Oysters have been growing in Port Stephens for as long as can be imagined. Growing wild in the mangroves, on shore line rocks or scattered on the mud flats, oysters were feasted upon by aboriginals who left their middens as evidence of time past.
Karuah River is a drowned river estuary that rises on the south-eastern slopes of Gloucester Tops, south-west of Gloucester, and flows generally south-east and south before reaching its mouth within Port Stephens at Karuah. The river descends 600 metres over its 101 kilometres course.
The river was first surveyed in 1795 as part of a wider survey of Port Stephens and, in 1811, was initially named `Clyde’ by Governor Lachlan Macquarie.
The name was subsequently changed to Karuah, believed to be a Worimi Aboriginal word meaning “native plum tree”, although there is some debate with other sources insisting it means “plenty of fish”, “fast flowing water” or “big water hole”.
The settlement at the mouth of the river was originally named Sawyers Point before also being renamed Karuah.
The Karuah Bridge was constructed in 1957 as part of the NSW Department of Main Roads policy of replacing ferry crossings where possible. It was the first steel truss bridge in Australia and used high strength steel bolts instead of rivets.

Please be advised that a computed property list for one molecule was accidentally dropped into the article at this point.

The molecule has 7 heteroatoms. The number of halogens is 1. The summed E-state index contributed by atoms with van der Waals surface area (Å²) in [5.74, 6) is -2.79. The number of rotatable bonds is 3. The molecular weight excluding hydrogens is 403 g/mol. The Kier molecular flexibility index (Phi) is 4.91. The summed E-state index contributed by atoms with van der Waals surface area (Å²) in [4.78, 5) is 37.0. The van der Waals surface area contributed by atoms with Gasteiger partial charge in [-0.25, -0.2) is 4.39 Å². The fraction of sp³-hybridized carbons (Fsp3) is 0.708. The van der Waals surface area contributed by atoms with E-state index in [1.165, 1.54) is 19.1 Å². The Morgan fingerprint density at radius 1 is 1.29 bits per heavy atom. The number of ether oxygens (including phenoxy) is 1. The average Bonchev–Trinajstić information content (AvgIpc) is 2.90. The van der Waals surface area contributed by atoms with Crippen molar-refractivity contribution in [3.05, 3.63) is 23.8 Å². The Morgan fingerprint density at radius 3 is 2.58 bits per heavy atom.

The aluminium anti-corrosive coating used was also innovative in bridge construction at the time. The steel for the trusses was imported from England. The town and the bridge were bypassed in 2004.
Karuah town features a heritage walk that tell the story of the early history of the town and the district. Near the Karuah River Bridge are the remains of the original Ferry Master’s Cottage. They can still be seen at low tide. The hut was built around 1918 by Jack Dillon and was occupied by the Ferry Master, George Neil, and his wife, in 1923. The Neil family remained in the house until 1970. It was destroyed by fire sometime later.
Karuah National Park adjoins the Karuah River to the east, Wallaroo State Forest to the south and freehold land on the other boundaries. The Park was formerly Karuah State Forest (reserved in 1914) until reserved as Karuah Nature Reserve in 1999, and then reclassified as National Park in 2007.
The Park comprises two separate portions of land: the larger portion covers 701 hectares and is located three kilometres east of Karuah; the smaller portion covers 123 hectares and is located 15 kilometres north of Karuah.
The Karuah Wetlands Board Walk is located next to the Karuah Visitor Information Centre and heads north into the Karuah Wetlands, a mangrove area beside the Karuah River and home to migratory birds, koalas, wallabies and other marsupials.
There are also stands of spotted gums, ironbarks and bloodwoods. Karuah is a beautiful area with a rich history and well worth exploring.